First Sargassum Steering Committee installed as members met Wednesday

First Sargassum Steering Committee installed as members met Wednesday

At the Sargassum press conference on Wednesday were (from left) head of the Collectivité’s Environment Department Laurent Guillaume, Vice-President of the Collectivité Bernadette Davis, Secretary-General of the Préfecture Fabien Sésé, and Florian Mioni, responsible for the biodiversity mission with DEAL. (Robert Luckock photo)

MARIGOT--As foreseen in the national plan 2022-2025, the first Sargassum Steering Committee for St. Martin met in the Préfecture on Wednesday, following its creation on September 5 to better manage the Sargassum invasions in the short and long terms.

The committee, a collaboration between the Collectivité and the Préfecture, is co-chaired by Préfet Vincent Berton and President of the Collectivité Louis Mussington.
Members include Secretary-General of the Préfecture Fabien Sésé, head of Direction de l’Environnment et de l’Aménagement et du Logement (DEAL), the director of regional health agency ARS and the first and second vice-presidents of the Collectivité.
Other stakeholders are also closely involved in decision-making, such as Réserve Naturelle, Sindextour (Orient Bay), Verde SXM, air quality company Gwadair, Chamber of Commerce CCISM, Club du Tourisme, Fédération Inter-Professionnelle de la Collectivité de Saint-Martin (FIPCOM), marine trades association Métimer, the Anti-Sargassum Collective, residents association of Cul-de-Sac, and the Pinel Island ferry captains. DEAL is the secretariat of the committee.
The committee is described as an “operational body for the preparation of decisions, validation, implementation and monitoring of action plans, especially financial.”
Second Vice President of the Collectivité Bernadette Davis said the environment service is being reinforced by adding more employees and equipment.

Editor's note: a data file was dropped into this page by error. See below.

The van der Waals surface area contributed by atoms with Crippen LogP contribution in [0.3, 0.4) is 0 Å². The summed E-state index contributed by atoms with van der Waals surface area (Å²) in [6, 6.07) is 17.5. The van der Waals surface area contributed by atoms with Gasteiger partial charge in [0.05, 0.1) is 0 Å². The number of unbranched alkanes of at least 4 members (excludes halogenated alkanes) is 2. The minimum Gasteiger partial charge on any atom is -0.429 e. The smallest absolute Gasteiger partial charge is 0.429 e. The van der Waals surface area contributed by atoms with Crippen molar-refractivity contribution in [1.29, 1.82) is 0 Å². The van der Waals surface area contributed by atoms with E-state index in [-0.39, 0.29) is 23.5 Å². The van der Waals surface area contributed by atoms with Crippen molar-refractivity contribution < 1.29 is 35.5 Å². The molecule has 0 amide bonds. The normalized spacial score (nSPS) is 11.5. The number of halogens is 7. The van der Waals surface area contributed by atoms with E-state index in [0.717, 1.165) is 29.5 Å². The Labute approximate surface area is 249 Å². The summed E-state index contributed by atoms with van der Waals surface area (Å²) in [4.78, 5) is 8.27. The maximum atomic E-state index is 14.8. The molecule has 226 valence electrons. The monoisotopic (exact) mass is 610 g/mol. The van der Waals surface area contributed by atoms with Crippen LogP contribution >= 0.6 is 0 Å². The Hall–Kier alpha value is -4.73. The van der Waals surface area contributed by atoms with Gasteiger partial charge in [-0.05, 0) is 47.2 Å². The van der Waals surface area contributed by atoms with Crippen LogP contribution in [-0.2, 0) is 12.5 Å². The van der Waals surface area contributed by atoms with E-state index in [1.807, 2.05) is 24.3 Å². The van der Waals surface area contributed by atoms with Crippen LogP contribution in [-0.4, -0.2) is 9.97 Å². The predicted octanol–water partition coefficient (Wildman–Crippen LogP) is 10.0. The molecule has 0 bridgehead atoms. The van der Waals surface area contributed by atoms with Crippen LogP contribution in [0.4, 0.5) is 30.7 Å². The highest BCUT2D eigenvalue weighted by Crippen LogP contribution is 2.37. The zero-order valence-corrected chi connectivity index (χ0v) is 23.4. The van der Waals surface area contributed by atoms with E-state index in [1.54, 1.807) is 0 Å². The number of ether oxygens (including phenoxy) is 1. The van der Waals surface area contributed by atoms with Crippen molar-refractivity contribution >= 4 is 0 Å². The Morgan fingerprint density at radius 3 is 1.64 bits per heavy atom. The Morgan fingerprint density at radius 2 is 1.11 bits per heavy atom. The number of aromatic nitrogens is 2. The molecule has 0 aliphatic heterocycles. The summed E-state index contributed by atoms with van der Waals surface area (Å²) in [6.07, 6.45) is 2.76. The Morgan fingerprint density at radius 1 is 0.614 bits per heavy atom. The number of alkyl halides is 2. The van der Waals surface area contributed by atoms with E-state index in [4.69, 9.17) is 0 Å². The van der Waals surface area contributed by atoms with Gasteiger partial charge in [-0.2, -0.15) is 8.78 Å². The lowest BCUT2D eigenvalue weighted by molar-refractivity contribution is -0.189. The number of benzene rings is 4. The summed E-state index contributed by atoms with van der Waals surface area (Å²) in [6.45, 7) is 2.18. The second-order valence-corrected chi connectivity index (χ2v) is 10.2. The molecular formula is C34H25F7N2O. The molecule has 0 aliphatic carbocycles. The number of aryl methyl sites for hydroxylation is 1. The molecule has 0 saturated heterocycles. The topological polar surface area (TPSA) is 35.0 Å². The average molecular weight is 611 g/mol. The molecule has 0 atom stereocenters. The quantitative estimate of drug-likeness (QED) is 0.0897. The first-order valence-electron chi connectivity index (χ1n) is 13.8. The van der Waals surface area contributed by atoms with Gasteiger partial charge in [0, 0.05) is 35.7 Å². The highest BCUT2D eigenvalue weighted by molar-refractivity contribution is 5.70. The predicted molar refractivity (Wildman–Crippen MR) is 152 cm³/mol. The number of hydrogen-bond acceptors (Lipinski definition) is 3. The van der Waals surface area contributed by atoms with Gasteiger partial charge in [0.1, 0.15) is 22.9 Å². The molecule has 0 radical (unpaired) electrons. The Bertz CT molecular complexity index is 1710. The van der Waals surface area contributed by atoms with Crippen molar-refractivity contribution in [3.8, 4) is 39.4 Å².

“They have been doing a fantastic job, but as you can see, the amount of Sargassum varies from year to year and this year has been massive,” she said. “So, we want to be ready, and we are supported by the State which is providing the financing in the national plan.”
She said specific actions are going to be implemented: surveillance cameras, gas detectors, and floating booms that will act as barriers to the Sargassum. These floating barriers need to be fabricated and will be placed in the sea in Cul-de-Sac Bay and Baie l’Embouchure to protect the pond so Sargassum does not get into the mangroves.
For Cul-de-Sac Bay the focus will be on protecting the Pinel ferry departure dock with a floating barrier to keep a channel free for the ferries to go to Pinel and back. From May 2023, studies will be undertaken on constructing more permanent barriers.
“We are always open to long-term solutions, but there is nothing right now, as the whole Caribbean is experiencing this phenomenon,” Davis added,
As part of its “Sargasso II” plan, the State has made available a total of 36 million euros over four years, to be distributed among the various territories affected by Sargassum.

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